- Reuters/ Rick Wilking
John H. Burbank III, the chief investment officer of $4.1 billion Passport Capital, is warning of another crisis.
This time, it will be a liquidity crisis.
If the market sells off again there simply won’t be enough participants to take the other side of the trade.
“This is the next one – I guess I’d say this is the fourth one in 20 years. It doesn’t happen very often, and it’s always different. But I think the market is now going to discover just how much liquidity is in the market,” Burbank said on RealVision Television, a subscription financial-news service.
In that situation – the market will face a precipitous decline if even a small amount of funds look to sell.
The models didn’t work
Burbank told RealVision that he thinks the lesson post-financial crisis is that the Fed is able to reflate assets for a period, but that the effect of easy monetary policy wears off after a while.
“They didn’t have the GDP/economic effect. I think they realize the more they do this, the more they can’t get out of it, and the more they pervert markets. And I believe they want to get out of it.”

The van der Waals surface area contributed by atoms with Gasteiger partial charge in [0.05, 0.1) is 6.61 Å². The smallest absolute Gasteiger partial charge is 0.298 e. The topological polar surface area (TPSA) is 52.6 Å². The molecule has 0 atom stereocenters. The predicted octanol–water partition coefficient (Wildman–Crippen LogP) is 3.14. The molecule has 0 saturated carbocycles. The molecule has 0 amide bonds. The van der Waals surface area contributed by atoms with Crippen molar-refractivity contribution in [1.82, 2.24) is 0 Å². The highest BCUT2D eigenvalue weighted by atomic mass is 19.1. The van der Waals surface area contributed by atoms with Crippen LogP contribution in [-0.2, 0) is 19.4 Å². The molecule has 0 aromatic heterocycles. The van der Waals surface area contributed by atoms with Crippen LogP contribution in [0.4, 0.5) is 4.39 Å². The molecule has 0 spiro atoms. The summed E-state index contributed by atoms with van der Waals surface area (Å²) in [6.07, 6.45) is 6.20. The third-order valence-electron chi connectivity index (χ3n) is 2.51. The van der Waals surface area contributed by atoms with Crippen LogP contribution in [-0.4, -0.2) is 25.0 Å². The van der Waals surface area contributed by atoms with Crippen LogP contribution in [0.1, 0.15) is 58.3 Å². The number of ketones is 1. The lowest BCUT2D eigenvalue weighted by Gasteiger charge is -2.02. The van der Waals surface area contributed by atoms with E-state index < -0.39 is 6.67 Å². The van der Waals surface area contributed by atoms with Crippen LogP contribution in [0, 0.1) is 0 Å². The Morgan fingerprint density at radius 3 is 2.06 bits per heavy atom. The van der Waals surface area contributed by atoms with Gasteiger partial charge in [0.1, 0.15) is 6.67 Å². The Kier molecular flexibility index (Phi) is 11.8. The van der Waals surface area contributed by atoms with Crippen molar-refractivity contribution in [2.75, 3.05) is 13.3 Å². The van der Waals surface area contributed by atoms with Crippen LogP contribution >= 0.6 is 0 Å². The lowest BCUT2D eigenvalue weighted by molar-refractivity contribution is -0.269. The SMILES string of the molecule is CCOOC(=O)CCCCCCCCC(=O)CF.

Without sustained GDP growth, the effects of monetary easing will wear off.
“It’s GDP growth which has been the shortfall constantly, both in the US and globally.”
‘Path of inevitability’
Burbank, who lives in San Francisco, launched his hedge fund in 2000, toward the end of the dot-com bubble. Before that, he worked at hedge funds in the Bay Area, where he focused on emerging markets during the Asian financial crisis. In 2007, he bet against the subprime housing market. One of his funds ended that year up 219%.
Passport Capital is among the best-performing hedge funds this year, according to data compiled by HSBC. Passport’s special opportunities fund was up 30% through the first eight months of the year. Passport’s global strategy fund was up more than 14.5% during that time.
What he’s seeing now is something that’s never happened before:
Divergence, or secular change, are things that have never happened before, that is really the signal in markets. It’s when things go a direction that is not reverting to the mean. It’s going in the path of inevitability.
It’s a house of cards, which appears to be fine until it isn’t.